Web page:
# Boundedness of a finite subharmonic function

Let $$u\colon B^n(0,1)\to \mathbb{R}$$ be a subharmonic function in the open unit ball in $\mathbb{R}^n$. The crucial assumption is that $u$ never equals $-\infty$.

Is it true that $|u|$ is bounded on any compact subset of the unit ball?

Remark. (1) $u$ is bounded above on any compact subset of the unit ball since it is upper semi-continuous.

(2) If the answer has the negative answer in the above generality, then I would like to ask it for $u$ being a plurisubharmonic function in the unit ball in $\mathbb{C}^{n/2}=\mathbb{R}^n$.

No. Take a zequence $x_k\to 0$ and a sequence of positive numbers $\epsilon_k$ such that $\sum_k\epsilon_k|K_n(x_k)|<\infty$. Then the function $$\sum_k\max\{\epsilon_k K_n(x-x_k),-k\},$$ where $K_n$ is the fundamental solution of the Laplace equation ($K_n(x)=-|x|^{-n+2}$ when $n\geq 3$ and $K_2=\log|x|$). This function is finite everywhere, so your polar set and your $U$ are empty, but the function is evidently unbounded from below.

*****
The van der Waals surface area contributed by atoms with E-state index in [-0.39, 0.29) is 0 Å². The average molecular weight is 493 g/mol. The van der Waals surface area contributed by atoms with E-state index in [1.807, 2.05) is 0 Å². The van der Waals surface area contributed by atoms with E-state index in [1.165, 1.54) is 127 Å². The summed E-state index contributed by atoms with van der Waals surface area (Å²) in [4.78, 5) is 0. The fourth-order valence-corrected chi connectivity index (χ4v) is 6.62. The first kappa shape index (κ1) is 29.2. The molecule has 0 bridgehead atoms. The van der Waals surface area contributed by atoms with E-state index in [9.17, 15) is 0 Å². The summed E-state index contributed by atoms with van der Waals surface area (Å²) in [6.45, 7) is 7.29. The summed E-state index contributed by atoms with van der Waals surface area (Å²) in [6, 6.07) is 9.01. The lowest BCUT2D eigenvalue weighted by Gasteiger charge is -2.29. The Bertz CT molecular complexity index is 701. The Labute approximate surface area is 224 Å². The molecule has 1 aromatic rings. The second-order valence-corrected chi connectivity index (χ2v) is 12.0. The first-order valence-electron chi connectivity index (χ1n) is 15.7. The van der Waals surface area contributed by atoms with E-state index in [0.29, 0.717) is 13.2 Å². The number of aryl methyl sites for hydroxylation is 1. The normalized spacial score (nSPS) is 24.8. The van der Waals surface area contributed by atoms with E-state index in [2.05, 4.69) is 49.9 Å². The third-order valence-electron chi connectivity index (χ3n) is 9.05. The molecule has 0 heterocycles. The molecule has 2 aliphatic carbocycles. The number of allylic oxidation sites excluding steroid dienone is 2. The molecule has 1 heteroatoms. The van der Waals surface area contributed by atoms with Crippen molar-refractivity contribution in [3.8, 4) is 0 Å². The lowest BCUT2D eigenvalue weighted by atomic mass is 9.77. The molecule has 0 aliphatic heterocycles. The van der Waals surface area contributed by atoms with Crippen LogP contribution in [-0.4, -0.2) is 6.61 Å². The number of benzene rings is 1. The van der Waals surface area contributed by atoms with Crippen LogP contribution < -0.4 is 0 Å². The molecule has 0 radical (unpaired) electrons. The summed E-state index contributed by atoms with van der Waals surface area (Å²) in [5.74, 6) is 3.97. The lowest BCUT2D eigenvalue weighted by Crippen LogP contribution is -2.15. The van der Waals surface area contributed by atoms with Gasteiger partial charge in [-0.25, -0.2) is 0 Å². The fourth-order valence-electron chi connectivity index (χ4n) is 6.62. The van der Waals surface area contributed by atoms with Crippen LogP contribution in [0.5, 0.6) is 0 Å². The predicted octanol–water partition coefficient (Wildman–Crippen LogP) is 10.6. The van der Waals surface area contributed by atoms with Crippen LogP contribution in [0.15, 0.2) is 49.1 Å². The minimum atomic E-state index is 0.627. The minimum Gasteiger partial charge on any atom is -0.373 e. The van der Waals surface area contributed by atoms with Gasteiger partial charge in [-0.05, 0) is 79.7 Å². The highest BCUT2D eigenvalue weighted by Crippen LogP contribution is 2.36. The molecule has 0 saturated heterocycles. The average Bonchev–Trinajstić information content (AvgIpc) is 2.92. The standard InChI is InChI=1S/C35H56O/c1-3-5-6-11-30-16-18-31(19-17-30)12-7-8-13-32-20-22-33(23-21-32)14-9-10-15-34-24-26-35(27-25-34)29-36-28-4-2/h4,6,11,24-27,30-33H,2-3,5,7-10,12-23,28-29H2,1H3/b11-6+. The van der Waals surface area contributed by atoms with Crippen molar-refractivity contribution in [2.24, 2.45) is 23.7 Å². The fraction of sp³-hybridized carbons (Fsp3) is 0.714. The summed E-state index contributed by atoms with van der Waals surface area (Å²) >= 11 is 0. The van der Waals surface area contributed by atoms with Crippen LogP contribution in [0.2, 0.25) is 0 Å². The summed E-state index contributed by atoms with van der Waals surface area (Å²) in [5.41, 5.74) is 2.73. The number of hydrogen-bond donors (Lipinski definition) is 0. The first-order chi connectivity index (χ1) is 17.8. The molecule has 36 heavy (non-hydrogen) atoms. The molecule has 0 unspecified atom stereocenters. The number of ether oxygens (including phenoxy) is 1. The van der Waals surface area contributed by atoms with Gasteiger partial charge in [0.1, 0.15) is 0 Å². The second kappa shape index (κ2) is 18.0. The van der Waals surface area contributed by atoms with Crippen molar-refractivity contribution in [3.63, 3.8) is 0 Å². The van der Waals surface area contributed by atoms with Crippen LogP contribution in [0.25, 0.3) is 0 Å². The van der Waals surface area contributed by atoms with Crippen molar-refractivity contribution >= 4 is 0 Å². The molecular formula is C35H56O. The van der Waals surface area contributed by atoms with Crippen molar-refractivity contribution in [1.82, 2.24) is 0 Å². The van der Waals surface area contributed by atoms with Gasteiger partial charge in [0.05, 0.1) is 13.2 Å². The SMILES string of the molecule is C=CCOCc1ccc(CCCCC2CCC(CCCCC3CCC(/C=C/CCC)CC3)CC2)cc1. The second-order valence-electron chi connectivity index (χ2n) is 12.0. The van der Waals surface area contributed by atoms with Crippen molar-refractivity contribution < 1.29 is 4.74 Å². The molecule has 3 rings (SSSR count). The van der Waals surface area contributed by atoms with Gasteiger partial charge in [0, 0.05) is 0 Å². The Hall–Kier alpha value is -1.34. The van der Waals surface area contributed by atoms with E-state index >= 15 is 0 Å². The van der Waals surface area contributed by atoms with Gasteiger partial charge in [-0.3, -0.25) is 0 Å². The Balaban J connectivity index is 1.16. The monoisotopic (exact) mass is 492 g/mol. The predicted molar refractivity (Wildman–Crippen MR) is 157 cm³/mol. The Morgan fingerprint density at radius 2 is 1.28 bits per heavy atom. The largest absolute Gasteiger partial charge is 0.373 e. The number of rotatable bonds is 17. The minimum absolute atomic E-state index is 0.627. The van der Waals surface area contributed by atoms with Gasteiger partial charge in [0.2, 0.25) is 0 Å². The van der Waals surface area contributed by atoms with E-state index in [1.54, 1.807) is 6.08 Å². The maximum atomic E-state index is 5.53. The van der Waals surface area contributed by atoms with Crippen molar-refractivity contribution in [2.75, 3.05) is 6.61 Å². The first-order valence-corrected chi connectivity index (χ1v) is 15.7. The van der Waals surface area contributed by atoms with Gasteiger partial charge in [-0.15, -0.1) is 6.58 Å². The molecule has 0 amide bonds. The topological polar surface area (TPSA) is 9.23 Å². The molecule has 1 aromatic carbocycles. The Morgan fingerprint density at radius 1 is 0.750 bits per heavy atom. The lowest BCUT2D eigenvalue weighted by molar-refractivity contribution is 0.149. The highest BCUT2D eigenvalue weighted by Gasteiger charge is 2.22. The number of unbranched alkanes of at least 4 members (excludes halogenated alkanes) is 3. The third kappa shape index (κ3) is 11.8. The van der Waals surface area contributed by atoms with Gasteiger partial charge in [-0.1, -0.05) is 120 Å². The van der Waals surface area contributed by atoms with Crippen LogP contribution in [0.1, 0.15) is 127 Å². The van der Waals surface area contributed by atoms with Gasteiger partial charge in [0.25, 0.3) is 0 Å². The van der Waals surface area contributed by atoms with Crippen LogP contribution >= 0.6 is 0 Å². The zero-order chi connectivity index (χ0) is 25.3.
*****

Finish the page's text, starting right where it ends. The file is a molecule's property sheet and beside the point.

When $n=2$ "subharmonic" and "plurisubharmonic" are the same, so it also gives a counterexample for plurisubharmonic functions (in any dimension, just let it be independent of the rest of the complex variables).
• Did you perhaps mean $$\sum_k \max\{\epsilon_k K_n(x - x_k), -k\} ?$$ – Mateusz Kwaśnicki Feb 21 '18 at 20:09